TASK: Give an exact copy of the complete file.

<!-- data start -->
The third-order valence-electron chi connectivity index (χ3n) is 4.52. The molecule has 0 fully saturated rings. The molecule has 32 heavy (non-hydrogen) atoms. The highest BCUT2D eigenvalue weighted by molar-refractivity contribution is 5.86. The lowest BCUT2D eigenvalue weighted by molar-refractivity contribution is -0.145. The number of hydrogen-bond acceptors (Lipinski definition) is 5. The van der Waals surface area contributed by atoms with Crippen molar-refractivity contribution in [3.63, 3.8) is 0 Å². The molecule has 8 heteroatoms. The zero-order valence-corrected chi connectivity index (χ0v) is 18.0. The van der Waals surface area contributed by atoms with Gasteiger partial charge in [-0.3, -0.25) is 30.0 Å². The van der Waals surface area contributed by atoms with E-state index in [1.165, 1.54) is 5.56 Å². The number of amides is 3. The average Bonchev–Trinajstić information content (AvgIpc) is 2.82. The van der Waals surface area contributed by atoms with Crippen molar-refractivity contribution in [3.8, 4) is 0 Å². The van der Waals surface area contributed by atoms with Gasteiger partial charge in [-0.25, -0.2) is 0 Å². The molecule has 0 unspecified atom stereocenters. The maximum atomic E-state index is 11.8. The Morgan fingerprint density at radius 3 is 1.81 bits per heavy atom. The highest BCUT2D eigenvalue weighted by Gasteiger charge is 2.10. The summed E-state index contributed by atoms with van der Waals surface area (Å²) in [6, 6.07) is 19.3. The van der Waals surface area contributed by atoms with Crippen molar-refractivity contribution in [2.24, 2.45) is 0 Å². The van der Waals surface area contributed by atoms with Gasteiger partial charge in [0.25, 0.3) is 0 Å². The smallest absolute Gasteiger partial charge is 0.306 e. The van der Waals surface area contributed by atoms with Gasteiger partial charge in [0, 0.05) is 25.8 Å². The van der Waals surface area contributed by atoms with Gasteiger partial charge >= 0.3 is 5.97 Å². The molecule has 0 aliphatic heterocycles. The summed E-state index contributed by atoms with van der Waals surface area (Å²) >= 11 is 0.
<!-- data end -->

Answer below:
The third-order valence-electron chi connectivity index (χ3n) is 4.52. The molecule has 0 fully saturated rings. The molecule has 32 heavy (non-hydrogen) atoms. The highest BCUT2D eigenvalue weighted by molar-refractivity contribution is 5.86. The lowest BCUT2D eigenvalue weighted by molar-refractivity contribution is -0.145. The number of hydrogen-bond acceptors (Lipinski definition) is 5. The van der Waals surface area contributed by atoms with Crippen molar-refractivity contribution in [3.63, 3.8) is 0 Å². The molecule has 8 heteroatoms. The zero-order valence-corrected chi connectivity index (χ0v) is 18.0. The van der Waals surface area contributed by atoms with Gasteiger partial charge in [-0.3, -0.25) is 30.0 Å². The van der Waals surface area contributed by atoms with E-state index in [1.165, 1.54) is 5.56 Å². The number of amides is 3. The average Bonchev–Trinajstić information content (AvgIpc) is 2.82. The van der Waals surface area contributed by atoms with Crippen molar-refractivity contribution in [3.8, 4) is 0 Å². The van der Waals surface area contributed by atoms with Gasteiger partial charge in [-0.25, -0.2) is 0 Å². The molecule has 0 unspecified atom stereocenters. The maximum atomic E-state index is 11.8. The Morgan fingerprint density at radius 3 is 1.81 bits per heavy atom. The highest BCUT2D eigenvalue weighted by Gasteiger charge is 2.10. The summed E-state index contributed by atoms with van der Waals surface area (Å²) in [6, 6.07) is 19.3. The van der Waals surface area contributed by atoms with Crippen molar-refractivity contribution in [2.24, 2.45) is 0 Å². The van der Waals surface area contributed by atoms with Gasteiger partial charge in [0.25, 0.3) is 0 Å². The smallest absolute Gasteiger partial charge is 0.306 e. The van der Waals surface area contributed by atoms with Gasteiger partial charge in [0, 0.05) is 25.8 Å². The van der Waals surface area contributed by atoms with Gasteiger partial charge >= 0.3 is 5.97 Å². The molecule has 0 aliphatic heterocycles. The summed E-state index contributed by atoms with van der Waals surface area (Å²) >= 11 is 0.